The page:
Our evolving work on Native women's health has led to a stress-coping model that incorporates an indigenist perspective. After presenting pertinent sociodemographic data, we describe this model along with data substantiating the need to consider historical trauma and current trauma as key stressors in the lives of Native women. Current epidemiological data on Native women are reconsidered from this perspective.


The 2.3 million American Indians and Alaska Natives residing in the United States constitute approximately 1% of the total population, and this group is expected to grow 44% (to 2.9 million) by the year 2030.7,8 According to census data from 1990, Natives, in comparison with the overall US population, were younger (39% vs 29% younger than 20 years), were more likely to reside in a female-headed household (27% vs 17%), had larger families (3.6 vs 3.2 members), had lower high school graduation rates (66% vs 75%), and were more likely to live below the poverty level (47% vs 13%).8,9 Native women, who represent 51% of the total Native population, are relatively young (median age: 23.3 years) and have a life expectancy rate of 74.7 years, 4.2 years less than the rate for US women overall.10 The mean income for employed Native women in 1989 was $14 800, $3000 less than that for employed Native men.11


How do Native women cope with life stressors in the face of colonization, and what effects do life stressors have on their health? These questions have been at the heart of our development of an indigenist stresscoping paradigm. As can be seen in Figure 1 [triangle], our modified stress-coping model posits that the effect of life stressors (e.g., historical trauma) on health is moderated by cultural factors such as identity attitudes that function as buffers, strengthening psychological and emotional health and mitigating the effects of stressors.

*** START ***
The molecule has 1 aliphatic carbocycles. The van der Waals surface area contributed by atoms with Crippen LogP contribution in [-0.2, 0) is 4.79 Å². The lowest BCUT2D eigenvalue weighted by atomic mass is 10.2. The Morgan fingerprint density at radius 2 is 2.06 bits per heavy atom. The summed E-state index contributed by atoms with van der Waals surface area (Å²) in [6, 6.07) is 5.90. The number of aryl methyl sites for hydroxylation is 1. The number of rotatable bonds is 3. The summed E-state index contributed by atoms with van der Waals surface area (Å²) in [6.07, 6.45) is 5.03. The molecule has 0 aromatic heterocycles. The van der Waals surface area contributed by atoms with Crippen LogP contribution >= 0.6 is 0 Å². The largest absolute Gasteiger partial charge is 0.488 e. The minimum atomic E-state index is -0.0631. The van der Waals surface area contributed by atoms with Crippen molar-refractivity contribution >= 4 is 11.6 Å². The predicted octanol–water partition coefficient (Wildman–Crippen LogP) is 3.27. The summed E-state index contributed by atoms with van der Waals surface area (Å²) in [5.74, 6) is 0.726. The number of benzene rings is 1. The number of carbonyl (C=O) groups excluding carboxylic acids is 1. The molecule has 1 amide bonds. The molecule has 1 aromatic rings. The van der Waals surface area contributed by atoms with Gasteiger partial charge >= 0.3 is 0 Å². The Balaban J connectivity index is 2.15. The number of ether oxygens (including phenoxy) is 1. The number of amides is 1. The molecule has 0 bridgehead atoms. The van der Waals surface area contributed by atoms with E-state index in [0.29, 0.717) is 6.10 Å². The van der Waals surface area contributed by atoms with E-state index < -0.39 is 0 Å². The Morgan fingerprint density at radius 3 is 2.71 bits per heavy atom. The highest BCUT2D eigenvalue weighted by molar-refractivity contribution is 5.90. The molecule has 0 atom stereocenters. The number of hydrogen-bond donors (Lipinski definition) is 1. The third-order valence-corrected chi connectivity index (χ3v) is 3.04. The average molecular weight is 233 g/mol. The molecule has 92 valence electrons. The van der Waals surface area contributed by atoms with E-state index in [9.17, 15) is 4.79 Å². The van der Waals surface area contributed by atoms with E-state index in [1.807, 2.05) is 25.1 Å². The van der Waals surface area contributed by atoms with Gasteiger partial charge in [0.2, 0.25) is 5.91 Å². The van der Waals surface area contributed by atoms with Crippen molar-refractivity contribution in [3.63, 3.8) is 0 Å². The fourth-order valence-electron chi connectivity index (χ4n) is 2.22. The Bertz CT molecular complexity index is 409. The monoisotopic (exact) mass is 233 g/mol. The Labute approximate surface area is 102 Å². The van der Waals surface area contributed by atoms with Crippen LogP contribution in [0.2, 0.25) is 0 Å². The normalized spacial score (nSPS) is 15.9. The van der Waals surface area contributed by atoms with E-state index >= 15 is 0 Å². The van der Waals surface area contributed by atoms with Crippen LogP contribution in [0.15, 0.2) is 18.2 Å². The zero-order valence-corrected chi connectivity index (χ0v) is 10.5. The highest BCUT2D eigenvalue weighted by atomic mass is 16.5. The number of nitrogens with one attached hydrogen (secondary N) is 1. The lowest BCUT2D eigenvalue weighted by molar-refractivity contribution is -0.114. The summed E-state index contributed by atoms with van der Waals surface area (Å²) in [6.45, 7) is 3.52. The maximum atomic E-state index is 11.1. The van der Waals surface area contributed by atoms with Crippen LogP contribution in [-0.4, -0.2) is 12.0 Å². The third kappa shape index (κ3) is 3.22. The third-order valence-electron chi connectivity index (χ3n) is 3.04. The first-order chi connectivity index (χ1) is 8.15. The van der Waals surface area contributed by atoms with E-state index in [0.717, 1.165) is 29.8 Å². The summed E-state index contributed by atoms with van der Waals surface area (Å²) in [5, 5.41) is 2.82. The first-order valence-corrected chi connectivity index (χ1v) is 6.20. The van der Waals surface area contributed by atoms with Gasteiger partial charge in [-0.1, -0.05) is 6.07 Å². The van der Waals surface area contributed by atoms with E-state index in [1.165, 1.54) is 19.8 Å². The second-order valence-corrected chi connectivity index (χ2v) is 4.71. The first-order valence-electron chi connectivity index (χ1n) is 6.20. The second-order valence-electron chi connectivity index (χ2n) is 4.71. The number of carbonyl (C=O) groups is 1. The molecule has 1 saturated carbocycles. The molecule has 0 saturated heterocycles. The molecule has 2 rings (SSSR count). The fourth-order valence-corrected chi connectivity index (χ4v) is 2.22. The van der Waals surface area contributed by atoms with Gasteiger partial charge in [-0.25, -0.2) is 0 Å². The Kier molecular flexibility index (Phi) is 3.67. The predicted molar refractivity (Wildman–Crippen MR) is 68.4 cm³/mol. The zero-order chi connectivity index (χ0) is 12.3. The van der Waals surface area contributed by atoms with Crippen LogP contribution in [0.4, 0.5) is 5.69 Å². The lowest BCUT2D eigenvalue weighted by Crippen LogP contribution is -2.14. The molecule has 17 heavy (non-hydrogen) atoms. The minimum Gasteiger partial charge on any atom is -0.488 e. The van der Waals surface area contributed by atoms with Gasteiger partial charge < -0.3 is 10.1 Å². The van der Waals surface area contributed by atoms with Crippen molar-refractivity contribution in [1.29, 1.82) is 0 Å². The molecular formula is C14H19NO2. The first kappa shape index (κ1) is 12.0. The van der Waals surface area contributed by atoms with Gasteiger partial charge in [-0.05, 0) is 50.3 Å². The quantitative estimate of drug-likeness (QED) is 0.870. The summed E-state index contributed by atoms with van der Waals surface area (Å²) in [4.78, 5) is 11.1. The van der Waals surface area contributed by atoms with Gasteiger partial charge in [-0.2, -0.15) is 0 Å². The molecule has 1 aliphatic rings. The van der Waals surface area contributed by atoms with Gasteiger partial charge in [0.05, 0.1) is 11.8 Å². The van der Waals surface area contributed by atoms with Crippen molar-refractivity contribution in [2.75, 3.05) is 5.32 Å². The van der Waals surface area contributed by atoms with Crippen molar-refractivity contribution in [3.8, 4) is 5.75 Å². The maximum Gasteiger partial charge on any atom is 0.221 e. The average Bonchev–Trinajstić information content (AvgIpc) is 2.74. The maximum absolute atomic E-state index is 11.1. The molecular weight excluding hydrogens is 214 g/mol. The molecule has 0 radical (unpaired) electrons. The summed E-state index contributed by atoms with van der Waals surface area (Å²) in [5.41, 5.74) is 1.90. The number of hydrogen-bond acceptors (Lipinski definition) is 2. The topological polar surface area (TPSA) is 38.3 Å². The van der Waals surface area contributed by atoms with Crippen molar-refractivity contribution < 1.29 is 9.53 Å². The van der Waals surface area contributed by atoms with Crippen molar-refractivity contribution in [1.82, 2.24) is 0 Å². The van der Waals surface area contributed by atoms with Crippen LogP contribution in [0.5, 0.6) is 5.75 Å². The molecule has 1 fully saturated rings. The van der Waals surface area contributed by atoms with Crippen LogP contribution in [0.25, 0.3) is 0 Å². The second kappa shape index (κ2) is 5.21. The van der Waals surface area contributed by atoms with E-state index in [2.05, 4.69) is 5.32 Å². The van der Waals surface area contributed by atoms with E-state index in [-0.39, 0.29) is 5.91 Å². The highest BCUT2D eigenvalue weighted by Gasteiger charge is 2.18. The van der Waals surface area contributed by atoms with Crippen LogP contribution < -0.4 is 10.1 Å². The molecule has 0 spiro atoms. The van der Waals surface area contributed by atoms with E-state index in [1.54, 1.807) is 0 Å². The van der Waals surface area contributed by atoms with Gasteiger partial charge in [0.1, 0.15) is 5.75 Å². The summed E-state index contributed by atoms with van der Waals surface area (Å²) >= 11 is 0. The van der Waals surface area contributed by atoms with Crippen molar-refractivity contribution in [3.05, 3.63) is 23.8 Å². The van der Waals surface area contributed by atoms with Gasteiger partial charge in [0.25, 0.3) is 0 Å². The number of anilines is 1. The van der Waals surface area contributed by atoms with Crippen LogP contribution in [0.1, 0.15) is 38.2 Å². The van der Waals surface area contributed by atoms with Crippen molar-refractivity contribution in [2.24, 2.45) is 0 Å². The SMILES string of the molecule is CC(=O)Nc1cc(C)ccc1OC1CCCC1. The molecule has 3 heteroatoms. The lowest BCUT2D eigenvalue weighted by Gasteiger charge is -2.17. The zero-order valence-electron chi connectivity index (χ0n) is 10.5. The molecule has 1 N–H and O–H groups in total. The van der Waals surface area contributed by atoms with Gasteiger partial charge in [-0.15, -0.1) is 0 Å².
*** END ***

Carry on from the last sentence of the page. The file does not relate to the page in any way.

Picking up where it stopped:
—Indigenist model of trauma, coping, and health outcomes for American Indian women.

Our model is theoretically situated within the work of Dinges and Joos12 and Krieger.13 Dinges and Joos elaborated on an earlier model of stress and coping by including stressful and traumatic life events. In their model, environmental contexts and person factors are identified as potential mediators or moderators of stressful life events, and wellness outcomes depend on the interactions of internal processes with stress states. They found this model to be applicable to Native populations.

Krieger's work incorporates the health consequences of discrimination and ecosocial theory, highlighting the importance of incorporating identity processes and expressions of self as moderators of the discrimination–health outcomes relationship.13 With respect to the ecosocial framework, our model delineates the pathways between social experiences and health outcomes, thus providing a coherent means of integrating social, psychological, and cultural reasoning about discrimination and other forms of trauma as determinants of health.

In the sections to follow, we describe the model's components, including Native women's health outcomes, the traumatic stressors they encounter, relationships between these stressors and health outcomes, and the stress-buffering role of cultural factors.